Why 2023 marks the return to old world politics

By Tom Fowdy
0 Comment(s)Print E-mail China.org.cn, January 10, 2023
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2023 is here. For most of the world, 2022 was one people want to forget, namely because it marked another year of unprecedented global disruption, challenges, and turmoil. As the planet started to shift away from the impacts of the COVID-19 pandemic, it was struck with a new challenge in the form of the war in Ukraine, which served to exacerbate geopolitical tensions across the board and jeopardize global economic recovery due to unprecedented disruptions to energy and food supply chains. 

Yet such challenges are a product of the times we live in. The world has changed, with the global political environment shifting into a new climate of "multipolarity," marking a decisive break with a longstanding period of American hegemony. In assessing such, 2022 in many aspects heralds a return of "the old world," that is, the world of great power competition and uncertainty that defined almost all of human history prior to WWII, and especially so the past two centuries.

Following the collapse of the Soviet Union in 1991, many political theorists and commentators basked in the American "victory," believing that the ideology and values of the U.S. had triumphed permanently and irreversibly. Scholar Francis Fukuyama famously dubbed the event "The End of History," whereby he argued liberalism was the final and inevitable stage of human governance. This equated with absolute American unipolarity over the entire world, and it was anticipated all other countries would simply transition to adopting the U.S.'s political model.

That world is now long gone. Not only did these assumptions fail to materialize, but America's global standing declined in the face of multiple crises that beset it, including the 2008 global financial crisis and the COVID-19 pandemic, alongside the rise of China as an economic powerhouse. These changing circumstances led to a change in the mood in Washington, with politicians now perceiving U.S. unipolarity not as a historical inevitability but something that must be fought and won for. In doing so, its view of globalization changed, from seeing it as a positive means of spreading American influence and values to now something that empowers rival countries and places the U.S. at a disadvantage.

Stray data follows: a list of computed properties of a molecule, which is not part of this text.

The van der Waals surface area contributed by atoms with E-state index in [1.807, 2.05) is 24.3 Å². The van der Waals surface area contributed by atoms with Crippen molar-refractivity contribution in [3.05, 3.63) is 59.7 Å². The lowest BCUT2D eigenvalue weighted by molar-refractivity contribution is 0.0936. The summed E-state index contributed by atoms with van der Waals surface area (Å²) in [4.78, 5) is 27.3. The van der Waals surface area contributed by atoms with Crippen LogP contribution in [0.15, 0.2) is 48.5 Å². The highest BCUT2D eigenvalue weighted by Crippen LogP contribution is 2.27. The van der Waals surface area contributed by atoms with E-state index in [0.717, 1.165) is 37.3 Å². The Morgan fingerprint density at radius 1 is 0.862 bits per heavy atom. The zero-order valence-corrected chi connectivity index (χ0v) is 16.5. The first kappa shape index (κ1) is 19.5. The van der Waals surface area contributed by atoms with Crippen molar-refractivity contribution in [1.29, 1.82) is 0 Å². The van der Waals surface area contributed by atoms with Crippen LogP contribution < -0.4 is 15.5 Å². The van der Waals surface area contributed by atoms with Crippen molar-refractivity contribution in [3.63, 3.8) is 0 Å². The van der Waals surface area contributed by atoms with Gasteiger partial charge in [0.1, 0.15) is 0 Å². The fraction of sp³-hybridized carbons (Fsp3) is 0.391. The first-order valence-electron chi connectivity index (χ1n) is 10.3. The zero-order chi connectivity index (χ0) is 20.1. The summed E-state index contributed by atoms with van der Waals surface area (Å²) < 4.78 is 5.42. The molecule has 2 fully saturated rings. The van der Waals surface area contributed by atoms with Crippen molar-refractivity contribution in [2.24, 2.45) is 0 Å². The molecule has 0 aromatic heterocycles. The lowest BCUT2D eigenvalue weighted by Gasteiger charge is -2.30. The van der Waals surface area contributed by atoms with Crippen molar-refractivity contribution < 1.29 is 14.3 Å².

Thus, by the turn of the late 2010s, the United States made a foreign policy shift that placed emphasis on "strategic competitors" and escalated tensions with China. In addition, the U.S. has sought to aggressively rewrite global supply chains, particularly in the field of high-end technologies and renewables, to be centered around itself so that it may continue to dominate the global economy and suppress the rise of China. Such a strategy has also sought to block allies from economically integrating with perceived adversarial countries, such as China and Russia, be it in the field of technology, energy, trade, or investment. To this end, America has increasingly provoked geopolitical conflict to assert influence.

In this regard, 2022 was decisive in shaping a new geopolitical context. Although these trends have been long developing and effectively began to emerge with the election of Donald Trump in 2016, 2022 was a "turning point," owing to the outbreak of the conflict in Ukraine, which led to a dramatic change in the geopolitical atmosphere. Hopes of global integration, multilateralism, and co-existence were significantly dashed by the conflict's ramifications, which allowed the United States to reassert itself as a security player in Europe, force allies to take sides on a broader scale, and lead to an atmosphere of wider geopolitical conflict, militarization, and the "security dilemma."

Likewise, the United States has used the consequences of the war to push for greater confrontation against China. All in all, this means the world enters 2023 with increased uncertainty, insecurity, and geopolitical tensions. The biggest priority and challenge for countries in entering the new year must be to keep ties open, prevent securitization from destroying people-to-people and trade cooperation, and avoid escalation of ideological and military tensions. 

Ultimately, the United States is seeking to carve up the geopolitical environment in order to consolidate its unilateral status, which poses great risks to the international community as a whole. Whether the new year will be more optimistic or pessimistic remains to be seen. Yet, there remains a sentiment that, given the events of last year, in many aspects, there is "no going back," and one can only hope cool heads will prevail.

Tom Fowdy is a British political and international relations analyst and a graduate of Durham and Oxford universities. For more information please visit: 


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